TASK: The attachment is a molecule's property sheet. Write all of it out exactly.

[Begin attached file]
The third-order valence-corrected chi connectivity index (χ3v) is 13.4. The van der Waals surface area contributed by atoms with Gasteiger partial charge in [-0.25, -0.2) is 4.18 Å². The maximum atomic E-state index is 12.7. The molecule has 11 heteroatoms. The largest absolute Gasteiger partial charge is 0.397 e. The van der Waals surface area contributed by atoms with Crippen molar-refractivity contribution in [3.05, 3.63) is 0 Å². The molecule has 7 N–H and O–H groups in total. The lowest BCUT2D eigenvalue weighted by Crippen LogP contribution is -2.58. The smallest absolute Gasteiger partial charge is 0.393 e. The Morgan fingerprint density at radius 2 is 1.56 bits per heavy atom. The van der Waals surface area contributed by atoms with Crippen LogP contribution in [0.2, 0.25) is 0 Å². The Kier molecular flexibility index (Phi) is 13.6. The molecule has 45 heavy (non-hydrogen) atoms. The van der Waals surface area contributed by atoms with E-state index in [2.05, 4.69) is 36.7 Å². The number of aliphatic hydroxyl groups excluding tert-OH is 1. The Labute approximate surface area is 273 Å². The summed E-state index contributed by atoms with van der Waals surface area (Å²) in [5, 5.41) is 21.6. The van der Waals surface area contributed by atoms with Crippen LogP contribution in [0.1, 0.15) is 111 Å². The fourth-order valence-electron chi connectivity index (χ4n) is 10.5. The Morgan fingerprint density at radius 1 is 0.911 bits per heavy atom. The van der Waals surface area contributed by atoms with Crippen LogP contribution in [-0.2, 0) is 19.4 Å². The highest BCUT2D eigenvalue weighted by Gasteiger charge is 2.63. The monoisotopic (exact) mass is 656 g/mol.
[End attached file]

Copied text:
The third-order valence-corrected chi connectivity index (χ3v) is 13.4. The van der Waals surface area contributed by atoms with Gasteiger partial charge in [-0.25, -0.2) is 4.18 Å². The maximum atomic E-state index is 12.7. The molecule has 11 heteroatoms. The largest absolute Gasteiger partial charge is 0.397 e. The van der Waals surface area contributed by atoms with Crippen molar-refractivity contribution in [3.05, 3.63) is 0 Å². The molecule has 7 N–H and O–H groups in total. The lowest BCUT2D eigenvalue weighted by Crippen LogP contribution is -2.58. The smallest absolute Gasteiger partial charge is 0.393 e. The Morgan fingerprint density at radius 2 is 1.56 bits per heavy atom. The van der Waals surface area contributed by atoms with Crippen LogP contribution in [0.2, 0.25) is 0 Å². The Kier molecular flexibility index (Phi) is 13.6. The molecule has 45 heavy (non-hydrogen) atoms. The van der Waals surface area contributed by atoms with E-state index in [2.05, 4.69) is 36.7 Å². The number of aliphatic hydroxyl groups excluding tert-OH is 1. The Labute approximate surface area is 273 Å². The summed E-state index contributed by atoms with van der Waals surface area (Å²) in [5, 5.41) is 21.6. The van der Waals surface area contributed by atoms with Crippen LogP contribution in [0.1, 0.15) is 111 Å². The fourth-order valence-electron chi connectivity index (χ4n) is 10.5. The Morgan fingerprint density at radius 1 is 0.911 bits per heavy atom. The van der Waals surface area contributed by atoms with Crippen LogP contribution in [-0.2, 0) is 19.4 Å². The highest BCUT2D eigenvalue weighted by Gasteiger charge is 2.63. The monoisotopic (exact) mass is 656 g/mol.